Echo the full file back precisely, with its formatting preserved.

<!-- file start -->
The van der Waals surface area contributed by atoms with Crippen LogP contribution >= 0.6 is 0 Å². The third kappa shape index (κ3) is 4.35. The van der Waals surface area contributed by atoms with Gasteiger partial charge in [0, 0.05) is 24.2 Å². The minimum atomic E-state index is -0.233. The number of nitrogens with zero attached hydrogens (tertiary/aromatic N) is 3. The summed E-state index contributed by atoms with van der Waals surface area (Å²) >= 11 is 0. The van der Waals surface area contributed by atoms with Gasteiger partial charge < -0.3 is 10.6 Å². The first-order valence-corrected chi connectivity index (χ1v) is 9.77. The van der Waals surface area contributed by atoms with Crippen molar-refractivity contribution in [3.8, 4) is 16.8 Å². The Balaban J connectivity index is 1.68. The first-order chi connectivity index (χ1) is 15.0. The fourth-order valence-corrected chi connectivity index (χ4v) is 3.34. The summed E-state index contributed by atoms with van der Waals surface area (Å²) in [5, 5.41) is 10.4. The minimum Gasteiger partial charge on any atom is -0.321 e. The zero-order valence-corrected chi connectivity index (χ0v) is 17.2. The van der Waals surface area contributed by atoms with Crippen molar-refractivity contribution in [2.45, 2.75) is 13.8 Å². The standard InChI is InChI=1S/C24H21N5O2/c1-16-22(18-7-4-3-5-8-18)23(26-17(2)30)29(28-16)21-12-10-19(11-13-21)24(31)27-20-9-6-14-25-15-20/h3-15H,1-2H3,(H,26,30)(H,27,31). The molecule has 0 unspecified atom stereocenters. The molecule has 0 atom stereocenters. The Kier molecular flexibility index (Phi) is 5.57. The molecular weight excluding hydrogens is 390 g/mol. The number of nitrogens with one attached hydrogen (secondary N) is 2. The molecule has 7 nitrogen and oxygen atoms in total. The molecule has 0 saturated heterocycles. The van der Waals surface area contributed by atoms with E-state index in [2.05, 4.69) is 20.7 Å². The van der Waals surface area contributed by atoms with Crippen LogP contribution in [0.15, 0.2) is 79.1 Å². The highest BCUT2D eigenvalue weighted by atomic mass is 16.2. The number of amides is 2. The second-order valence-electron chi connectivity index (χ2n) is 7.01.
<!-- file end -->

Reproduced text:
The van der Waals surface area contributed by atoms with Crippen LogP contribution >= 0.6 is 0 Å². The third kappa shape index (κ3) is 4.35. The van der Waals surface area contributed by atoms with Gasteiger partial charge in [0, 0.05) is 24.2 Å². The minimum atomic E-state index is -0.233. The number of nitrogens with zero attached hydrogens (tertiary/aromatic N) is 3. The summed E-state index contributed by atoms with van der Waals surface area (Å²) >= 11 is 0. The van der Waals surface area contributed by atoms with Gasteiger partial charge < -0.3 is 10.6 Å². The first-order valence-corrected chi connectivity index (χ1v) is 9.77. The van der Waals surface area contributed by atoms with Crippen molar-refractivity contribution in [3.8, 4) is 16.8 Å². The Balaban J connectivity index is 1.68. The first-order chi connectivity index (χ1) is 15.0. The fourth-order valence-corrected chi connectivity index (χ4v) is 3.34. The summed E-state index contributed by atoms with van der Waals surface area (Å²) in [5, 5.41) is 10.4. The minimum Gasteiger partial charge on any atom is -0.321 e. The zero-order valence-corrected chi connectivity index (χ0v) is 17.2. The van der Waals surface area contributed by atoms with Crippen molar-refractivity contribution in [2.45, 2.75) is 13.8 Å². The standard InChI is InChI=1S/C24H21N5O2/c1-16-22(18-7-4-3-5-8-18)23(26-17(2)30)29(28-16)21-12-10-19(11-13-21)24(31)27-20-9-6-14-25-15-20/h3-15H,1-2H3,(H,26,30)(H,27,31). The molecule has 0 unspecified atom stereocenters. The molecule has 0 atom stereocenters. The Kier molecular flexibility index (Phi) is 5.57. The molecular weight excluding hydrogens is 390 g/mol. The number of nitrogens with one attached hydrogen (secondary N) is 2. The molecule has 7 nitrogen and oxygen atoms in total. The molecule has 0 saturated heterocycles. The van der Waals surface area contributed by atoms with E-state index in [2.05, 4.69) is 20.7 Å². The van der Waals surface area contributed by atoms with Crippen LogP contribution in [0.15, 0.2) is 79.1 Å². The highest BCUT2D eigenvalue weighted by atomic mass is 16.2. The number of amides is 2. The second-order valence-electron chi connectivity index (χ2n) is 7.01.